N100m nomination form: Buhari, APC monetising democracy, says Ozekhome



Mike Ozekhome, human rights lawyer, says the All Progressives Congress (APC) is monetising democracy.


On Wednesday, the party released its primary election timetable ahead of the 2023 elections, after a meeting of its national executive committee (NEC).


The party also announced the fees for the nomination forms — presidential hopefuls are expected to pay N100 million, while those for governorship will pay N50 million.


The price of nomination form for state house of assembly was pegged at N2 million, the house of representatives is N10 million, and that for the senate is N20 million.


The cost of the nomination forms has elicited varied reactions on social media platforms, with some persons describing the fees as “exorbitant” in the light of current economic realities.


In a statement on Thursday, Ozekhome described the party’s decision as a “mockery of democracy”.


The human rights lawyer said most of the hopefuls, including political bigwigs should be unable to purchase the forms legitimately given their income.

Even more concerning, he said, is the fact that the APC prides itself on being a party that opposes corruption.


“The vulgarity of this exercise lies not just in the abominable fee prescribed, but more in the party’s pretentious mantra of fighting corruption, using a well orchestrated and carefully oiled Hitler’s Goebel’s propagandist machinery of dubious pedigree,” he said


“President Muhammed Buhari and the APC have, by this singular act, exhibited a very odious and unpleasant example of how not to fight corruption.


“They have managed to convince Nigerians that politics is indeed the art of grand deception, double-dealing, duplicity, beguilement, sham and self contradiction.”


He criticised the president for supporting the N100 million sum despite his complaint in 2015 when a N27.5 million levy was imposed on hopefuls for the presidential nomination forms.


“With the new amended Electoral Act of 2022 fixing N5 billion limit for presidential campaign as against the earlier N1billion under the 2010 Electoral Act, as amended, Nigeria’s politics and democracy have been completely monetarized with a swing towards anti-people capitalist mercantilism,” he said.


“Buhari and the APC must tell us where they hope that Vice President Yemi Osibanjo, whose present annual salary is N12.126 million as recommended by the Revenue Mobilization, Allocation and Fiscal Commission set up under section 32(d) of part 1 of the third schedule to the 1999 Constitution, will Obtain 100 million from, when he would require 99 months (eight years and three months) to earn the 100 million price for the nomination form.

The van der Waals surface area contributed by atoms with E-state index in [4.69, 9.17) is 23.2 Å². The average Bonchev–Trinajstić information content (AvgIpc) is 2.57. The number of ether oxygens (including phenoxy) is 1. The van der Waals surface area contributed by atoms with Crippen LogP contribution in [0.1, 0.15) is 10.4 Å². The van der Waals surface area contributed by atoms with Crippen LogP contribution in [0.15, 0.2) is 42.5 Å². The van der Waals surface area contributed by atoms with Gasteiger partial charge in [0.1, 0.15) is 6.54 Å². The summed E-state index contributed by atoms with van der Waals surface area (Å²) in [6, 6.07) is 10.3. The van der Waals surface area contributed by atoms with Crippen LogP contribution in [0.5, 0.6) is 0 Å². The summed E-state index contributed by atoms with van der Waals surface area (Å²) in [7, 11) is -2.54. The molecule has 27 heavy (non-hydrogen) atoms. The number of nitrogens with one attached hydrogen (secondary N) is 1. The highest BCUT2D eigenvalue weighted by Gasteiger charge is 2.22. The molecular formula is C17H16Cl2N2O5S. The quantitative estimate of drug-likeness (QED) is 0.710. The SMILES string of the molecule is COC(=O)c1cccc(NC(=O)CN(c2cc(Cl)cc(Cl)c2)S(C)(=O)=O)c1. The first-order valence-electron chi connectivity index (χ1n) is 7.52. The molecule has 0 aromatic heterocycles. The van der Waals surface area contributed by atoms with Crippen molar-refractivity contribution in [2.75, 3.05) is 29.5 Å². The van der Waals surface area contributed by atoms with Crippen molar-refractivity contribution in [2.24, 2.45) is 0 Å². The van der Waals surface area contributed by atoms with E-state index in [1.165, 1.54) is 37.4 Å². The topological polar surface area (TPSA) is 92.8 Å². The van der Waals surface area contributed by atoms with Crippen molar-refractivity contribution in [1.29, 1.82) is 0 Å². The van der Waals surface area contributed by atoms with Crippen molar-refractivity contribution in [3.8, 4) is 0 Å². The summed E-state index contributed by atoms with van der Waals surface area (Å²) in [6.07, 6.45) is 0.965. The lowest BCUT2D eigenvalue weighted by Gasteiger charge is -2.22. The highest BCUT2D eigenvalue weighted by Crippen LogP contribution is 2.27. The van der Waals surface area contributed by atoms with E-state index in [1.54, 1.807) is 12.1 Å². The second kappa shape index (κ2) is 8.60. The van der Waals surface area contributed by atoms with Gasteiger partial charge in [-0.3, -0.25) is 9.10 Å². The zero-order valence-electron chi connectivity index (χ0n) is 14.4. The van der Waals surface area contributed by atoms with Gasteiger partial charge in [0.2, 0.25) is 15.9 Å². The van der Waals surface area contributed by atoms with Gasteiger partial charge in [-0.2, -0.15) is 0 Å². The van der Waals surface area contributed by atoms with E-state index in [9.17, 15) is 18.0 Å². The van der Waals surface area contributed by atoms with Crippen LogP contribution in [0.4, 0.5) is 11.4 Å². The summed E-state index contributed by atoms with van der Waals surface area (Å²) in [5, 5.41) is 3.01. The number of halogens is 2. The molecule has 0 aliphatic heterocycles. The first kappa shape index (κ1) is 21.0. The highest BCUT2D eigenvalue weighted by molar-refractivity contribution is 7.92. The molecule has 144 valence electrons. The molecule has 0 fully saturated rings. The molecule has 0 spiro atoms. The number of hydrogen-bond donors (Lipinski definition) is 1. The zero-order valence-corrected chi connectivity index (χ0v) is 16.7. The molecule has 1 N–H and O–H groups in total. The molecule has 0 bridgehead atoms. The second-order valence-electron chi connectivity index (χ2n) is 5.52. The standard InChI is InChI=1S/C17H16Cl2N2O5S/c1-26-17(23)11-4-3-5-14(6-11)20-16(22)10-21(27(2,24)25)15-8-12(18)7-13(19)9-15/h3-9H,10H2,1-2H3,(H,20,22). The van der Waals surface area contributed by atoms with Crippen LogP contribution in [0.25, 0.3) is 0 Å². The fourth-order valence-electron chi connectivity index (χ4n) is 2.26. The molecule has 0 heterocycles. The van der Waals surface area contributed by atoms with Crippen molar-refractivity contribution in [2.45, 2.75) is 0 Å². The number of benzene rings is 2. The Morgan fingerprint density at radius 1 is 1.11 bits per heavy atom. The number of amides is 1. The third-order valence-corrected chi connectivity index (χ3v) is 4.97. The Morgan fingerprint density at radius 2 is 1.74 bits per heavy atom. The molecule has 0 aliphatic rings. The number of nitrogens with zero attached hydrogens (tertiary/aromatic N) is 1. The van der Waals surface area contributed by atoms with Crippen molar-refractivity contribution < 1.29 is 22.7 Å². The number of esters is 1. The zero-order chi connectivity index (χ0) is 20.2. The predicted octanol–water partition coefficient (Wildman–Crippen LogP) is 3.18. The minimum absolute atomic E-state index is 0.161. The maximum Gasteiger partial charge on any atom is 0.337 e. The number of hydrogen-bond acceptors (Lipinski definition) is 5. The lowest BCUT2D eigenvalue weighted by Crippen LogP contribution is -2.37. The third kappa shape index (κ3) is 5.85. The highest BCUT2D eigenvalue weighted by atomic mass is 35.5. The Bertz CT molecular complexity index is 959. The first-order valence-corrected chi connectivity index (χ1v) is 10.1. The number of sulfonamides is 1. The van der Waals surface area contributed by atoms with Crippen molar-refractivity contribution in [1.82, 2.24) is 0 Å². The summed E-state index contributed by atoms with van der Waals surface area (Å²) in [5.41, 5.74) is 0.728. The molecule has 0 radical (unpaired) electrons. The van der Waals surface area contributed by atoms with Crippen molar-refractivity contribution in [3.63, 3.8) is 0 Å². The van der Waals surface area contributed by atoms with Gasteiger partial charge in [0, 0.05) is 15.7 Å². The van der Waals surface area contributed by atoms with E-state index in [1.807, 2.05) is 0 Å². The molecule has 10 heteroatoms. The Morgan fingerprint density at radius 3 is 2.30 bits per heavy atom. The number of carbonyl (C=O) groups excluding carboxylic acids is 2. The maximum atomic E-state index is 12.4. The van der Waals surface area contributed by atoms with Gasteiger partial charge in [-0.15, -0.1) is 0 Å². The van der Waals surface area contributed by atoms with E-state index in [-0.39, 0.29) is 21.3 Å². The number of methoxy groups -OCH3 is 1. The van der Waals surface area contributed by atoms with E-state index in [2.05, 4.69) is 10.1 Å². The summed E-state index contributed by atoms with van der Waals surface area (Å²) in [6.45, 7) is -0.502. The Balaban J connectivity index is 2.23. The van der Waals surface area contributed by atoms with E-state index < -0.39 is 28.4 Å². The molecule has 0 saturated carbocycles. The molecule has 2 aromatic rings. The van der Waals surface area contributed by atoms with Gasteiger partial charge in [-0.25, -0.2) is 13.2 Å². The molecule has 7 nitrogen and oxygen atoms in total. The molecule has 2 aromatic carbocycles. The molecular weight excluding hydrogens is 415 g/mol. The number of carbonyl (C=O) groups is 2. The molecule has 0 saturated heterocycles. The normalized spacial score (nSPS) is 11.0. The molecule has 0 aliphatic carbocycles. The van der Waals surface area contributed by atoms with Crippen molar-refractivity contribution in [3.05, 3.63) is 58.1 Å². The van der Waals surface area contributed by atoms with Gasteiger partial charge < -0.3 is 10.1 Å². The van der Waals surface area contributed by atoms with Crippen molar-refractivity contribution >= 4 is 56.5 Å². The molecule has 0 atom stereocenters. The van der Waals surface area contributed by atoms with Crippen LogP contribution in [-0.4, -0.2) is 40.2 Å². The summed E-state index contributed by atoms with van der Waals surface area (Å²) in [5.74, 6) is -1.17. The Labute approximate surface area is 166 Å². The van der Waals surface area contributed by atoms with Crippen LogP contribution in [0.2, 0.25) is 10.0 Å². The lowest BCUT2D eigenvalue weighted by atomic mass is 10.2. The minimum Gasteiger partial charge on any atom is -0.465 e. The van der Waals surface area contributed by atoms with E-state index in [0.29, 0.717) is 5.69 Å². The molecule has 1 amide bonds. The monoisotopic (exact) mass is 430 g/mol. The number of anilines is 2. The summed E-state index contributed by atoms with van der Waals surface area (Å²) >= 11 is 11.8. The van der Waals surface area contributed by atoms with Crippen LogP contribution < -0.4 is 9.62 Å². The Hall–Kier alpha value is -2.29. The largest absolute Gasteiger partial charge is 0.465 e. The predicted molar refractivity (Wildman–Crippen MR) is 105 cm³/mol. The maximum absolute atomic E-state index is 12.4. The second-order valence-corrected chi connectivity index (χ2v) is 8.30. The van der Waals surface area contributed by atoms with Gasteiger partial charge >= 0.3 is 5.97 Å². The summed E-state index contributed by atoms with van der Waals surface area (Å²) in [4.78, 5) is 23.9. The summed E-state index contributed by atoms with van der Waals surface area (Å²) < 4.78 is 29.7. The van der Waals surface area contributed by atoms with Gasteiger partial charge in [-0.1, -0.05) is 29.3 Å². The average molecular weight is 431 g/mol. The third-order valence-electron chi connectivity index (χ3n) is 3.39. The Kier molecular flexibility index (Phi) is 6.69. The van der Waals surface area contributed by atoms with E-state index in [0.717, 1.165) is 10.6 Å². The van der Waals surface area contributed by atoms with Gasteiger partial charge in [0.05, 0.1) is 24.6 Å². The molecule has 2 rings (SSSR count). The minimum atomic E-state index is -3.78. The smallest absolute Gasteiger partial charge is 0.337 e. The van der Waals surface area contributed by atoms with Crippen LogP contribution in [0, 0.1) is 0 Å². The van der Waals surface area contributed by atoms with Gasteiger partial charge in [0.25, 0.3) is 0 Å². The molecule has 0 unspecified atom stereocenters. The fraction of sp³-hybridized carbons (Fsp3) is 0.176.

“It will take President Buhari himself whose salary is #14.05m 84 months (7 years) to get #100m.


“They must explain to Nigerians where aspirants like Dr Chris Ngige and Rotimi Amaechi who are ministers with an annual salary of #2, 026, 400 (#168,867 per month) will get 100 million for a presidential form, when it will take them nearly 50 years to earn 100 million.


“Let Buhari and the APC explain to Nigerians how Kayode Fayemi (Ondo State Governor), Yahaya Bello (Kogi State Governor), David Umahi (Ebonyi State Governor) and Rochas Okorocha (ex Imo state governor), whose salary per annum is #2, 223, 705, will cough out 100 million when it will take each of them 45 years to earn 100 million. Where will non-wealthy members of the APC, like Gbenga Hashim Olawepo get such money from?


“This APC party and president Buhari must tell Nigerians where Senator Orji Uzor Kalu and former Senate president Dr Ken Nnamani would fetch #100m from, when their salary as Senators was and is #750,000 per month (aside humongous allowances). It would take Kalu and Nnamani 135 years to earn 100 million.


Ozekhome said the “exorbitant sum is a direct invitation to bare-faced thievery and political brigandage when these aspirants eventually win elections and emerge leaders”.


He said the price tag constitutes “direct and brazen discrimination against other pauperized Nigerian members of the APC party, especially the youths and women, contrary to section 14(2)(b) of the 1999 Constitution”.


“The APC is now rabidly promoting plutocracy (government of the wealthy); gerontocracy (government of the oldest members of the society); and oligarchy (government of a select few),” he added.

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